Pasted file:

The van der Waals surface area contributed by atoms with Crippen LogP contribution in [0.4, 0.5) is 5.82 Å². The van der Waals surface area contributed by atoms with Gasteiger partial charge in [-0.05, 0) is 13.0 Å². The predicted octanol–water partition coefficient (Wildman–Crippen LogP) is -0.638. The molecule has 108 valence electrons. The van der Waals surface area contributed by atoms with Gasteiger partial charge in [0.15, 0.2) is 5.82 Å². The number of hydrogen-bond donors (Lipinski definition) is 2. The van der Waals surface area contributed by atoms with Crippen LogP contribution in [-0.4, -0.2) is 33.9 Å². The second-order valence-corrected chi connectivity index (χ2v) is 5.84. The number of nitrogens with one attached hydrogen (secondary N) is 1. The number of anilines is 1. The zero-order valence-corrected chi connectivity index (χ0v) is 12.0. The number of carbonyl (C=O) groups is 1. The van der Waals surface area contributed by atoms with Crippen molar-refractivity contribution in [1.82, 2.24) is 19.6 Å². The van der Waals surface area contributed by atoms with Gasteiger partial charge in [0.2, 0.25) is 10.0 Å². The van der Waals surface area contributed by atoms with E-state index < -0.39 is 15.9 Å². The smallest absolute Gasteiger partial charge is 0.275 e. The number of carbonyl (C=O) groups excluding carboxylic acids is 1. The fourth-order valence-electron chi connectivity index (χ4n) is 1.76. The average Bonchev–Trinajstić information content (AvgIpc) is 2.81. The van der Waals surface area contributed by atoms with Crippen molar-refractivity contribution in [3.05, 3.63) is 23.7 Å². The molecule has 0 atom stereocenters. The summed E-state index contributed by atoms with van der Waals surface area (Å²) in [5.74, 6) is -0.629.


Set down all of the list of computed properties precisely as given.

The van der Waals surface area contributed by atoms with Crippen LogP contribution in [0.4, 0.5) is 5.82 Å². The van der Waals surface area contributed by atoms with Gasteiger partial charge in [-0.05, 0) is 13.0 Å². The predicted octanol–water partition coefficient (Wildman–Crippen LogP) is -0.638. The molecule has 108 valence electrons. The van der Waals surface area contributed by atoms with Gasteiger partial charge in [0.15, 0.2) is 5.82 Å². The number of hydrogen-bond donors (Lipinski definition) is 2. The van der Waals surface area contributed by atoms with Crippen LogP contribution in [-0.4, -0.2) is 33.9 Å². The second-order valence-corrected chi connectivity index (χ2v) is 5.84. The number of nitrogens with one attached hydrogen (secondary N) is 1. The number of anilines is 1. The zero-order valence-corrected chi connectivity index (χ0v) is 12.0. The number of carbonyl (C=O) groups is 1. The van der Waals surface area contributed by atoms with Crippen molar-refractivity contribution in [1.82, 2.24) is 19.6 Å². The van der Waals surface area contributed by atoms with Gasteiger partial charge in [0.2, 0.25) is 10.0 Å². The van der Waals surface area contributed by atoms with E-state index < -0.39 is 15.9 Å². The smallest absolute Gasteiger partial charge is 0.275 e. The number of carbonyl (C=O) groups excluding carboxylic acids is 1. The fourth-order valence-electron chi connectivity index (χ4n) is 1.76. The average Bonchev–Trinajstić information content (AvgIpc) is 2.81. The van der Waals surface area contributed by atoms with Crippen molar-refractivity contribution in [3.05, 3.63) is 23.7 Å². The molecule has 0 atom stereocenters. The summed E-state index contributed by atoms with van der Waals surface area (Å²) in [5.74, 6) is -0.629.